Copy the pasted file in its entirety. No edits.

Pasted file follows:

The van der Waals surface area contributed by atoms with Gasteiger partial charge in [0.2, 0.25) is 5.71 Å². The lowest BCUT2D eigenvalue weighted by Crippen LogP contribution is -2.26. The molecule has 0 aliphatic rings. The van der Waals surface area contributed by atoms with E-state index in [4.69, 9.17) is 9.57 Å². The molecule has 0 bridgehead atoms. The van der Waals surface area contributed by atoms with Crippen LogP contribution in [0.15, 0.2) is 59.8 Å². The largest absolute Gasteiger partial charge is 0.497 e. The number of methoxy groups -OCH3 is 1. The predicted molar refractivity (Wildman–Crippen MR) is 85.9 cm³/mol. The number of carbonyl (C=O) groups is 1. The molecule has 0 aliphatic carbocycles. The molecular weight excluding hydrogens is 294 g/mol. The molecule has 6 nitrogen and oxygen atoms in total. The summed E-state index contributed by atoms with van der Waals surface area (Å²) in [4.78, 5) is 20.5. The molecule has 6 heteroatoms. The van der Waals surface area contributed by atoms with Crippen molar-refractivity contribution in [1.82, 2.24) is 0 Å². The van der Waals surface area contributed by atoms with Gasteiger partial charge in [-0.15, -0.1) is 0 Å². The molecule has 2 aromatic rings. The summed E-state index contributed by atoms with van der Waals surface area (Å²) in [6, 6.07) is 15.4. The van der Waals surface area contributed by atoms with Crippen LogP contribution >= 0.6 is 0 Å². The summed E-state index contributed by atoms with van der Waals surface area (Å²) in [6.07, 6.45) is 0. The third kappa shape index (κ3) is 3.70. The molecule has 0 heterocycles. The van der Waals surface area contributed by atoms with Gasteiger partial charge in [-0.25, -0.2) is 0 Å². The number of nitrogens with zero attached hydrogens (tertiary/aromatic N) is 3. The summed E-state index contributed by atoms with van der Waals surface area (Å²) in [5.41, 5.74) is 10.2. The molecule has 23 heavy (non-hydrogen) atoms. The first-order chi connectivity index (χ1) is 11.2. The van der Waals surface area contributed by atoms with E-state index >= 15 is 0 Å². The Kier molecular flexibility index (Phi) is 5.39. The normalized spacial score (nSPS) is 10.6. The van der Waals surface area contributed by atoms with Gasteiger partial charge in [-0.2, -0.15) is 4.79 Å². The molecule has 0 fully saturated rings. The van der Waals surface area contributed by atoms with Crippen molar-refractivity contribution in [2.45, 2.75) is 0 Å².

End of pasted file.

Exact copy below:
The van der Waals surface area contributed by atoms with Gasteiger partial charge in [0.2, 0.25) is 5.71 Å². The lowest BCUT2D eigenvalue weighted by Crippen LogP contribution is -2.26. The molecule has 0 aliphatic rings. The van der Waals surface area contributed by atoms with E-state index in [4.69, 9.17) is 9.57 Å². The molecule has 0 bridgehead atoms. The van der Waals surface area contributed by atoms with Crippen LogP contribution in [0.15, 0.2) is 59.8 Å². The largest absolute Gasteiger partial charge is 0.497 e. The number of methoxy groups -OCH3 is 1. The predicted molar refractivity (Wildman–Crippen MR) is 85.9 cm³/mol. The number of carbonyl (C=O) groups is 1. The molecule has 0 aliphatic carbocycles. The molecular weight excluding hydrogens is 294 g/mol. The molecule has 6 nitrogen and oxygen atoms in total. The summed E-state index contributed by atoms with van der Waals surface area (Å²) in [4.78, 5) is 20.5. The molecule has 6 heteroatoms. The van der Waals surface area contributed by atoms with Crippen molar-refractivity contribution in [1.82, 2.24) is 0 Å². The van der Waals surface area contributed by atoms with Gasteiger partial charge in [-0.15, -0.1) is 0 Å². The molecule has 2 aromatic rings. The summed E-state index contributed by atoms with van der Waals surface area (Å²) in [6, 6.07) is 15.4. The van der Waals surface area contributed by atoms with Crippen LogP contribution >= 0.6 is 0 Å². The summed E-state index contributed by atoms with van der Waals surface area (Å²) in [6.07, 6.45) is 0. The third kappa shape index (κ3) is 3.70. The molecule has 0 heterocycles. The van der Waals surface area contributed by atoms with Gasteiger partial charge in [-0.25, -0.2) is 0 Å². The number of nitrogens with zero attached hydrogens (tertiary/aromatic N) is 3. The summed E-state index contributed by atoms with van der Waals surface area (Å²) in [5.41, 5.74) is 10.2. The molecule has 23 heavy (non-hydrogen) atoms. The first-order chi connectivity index (χ1) is 11.2. The van der Waals surface area contributed by atoms with E-state index >= 15 is 0 Å². The Kier molecular flexibility index (Phi) is 5.39. The normalized spacial score (nSPS) is 10.6. The van der Waals surface area contributed by atoms with Gasteiger partial charge in [-0.2, -0.15) is 4.79 Å². The molecule has 0 fully saturated rings. The van der Waals surface area contributed by atoms with Crippen molar-refractivity contribution in [2.45, 2.75) is 0 Å².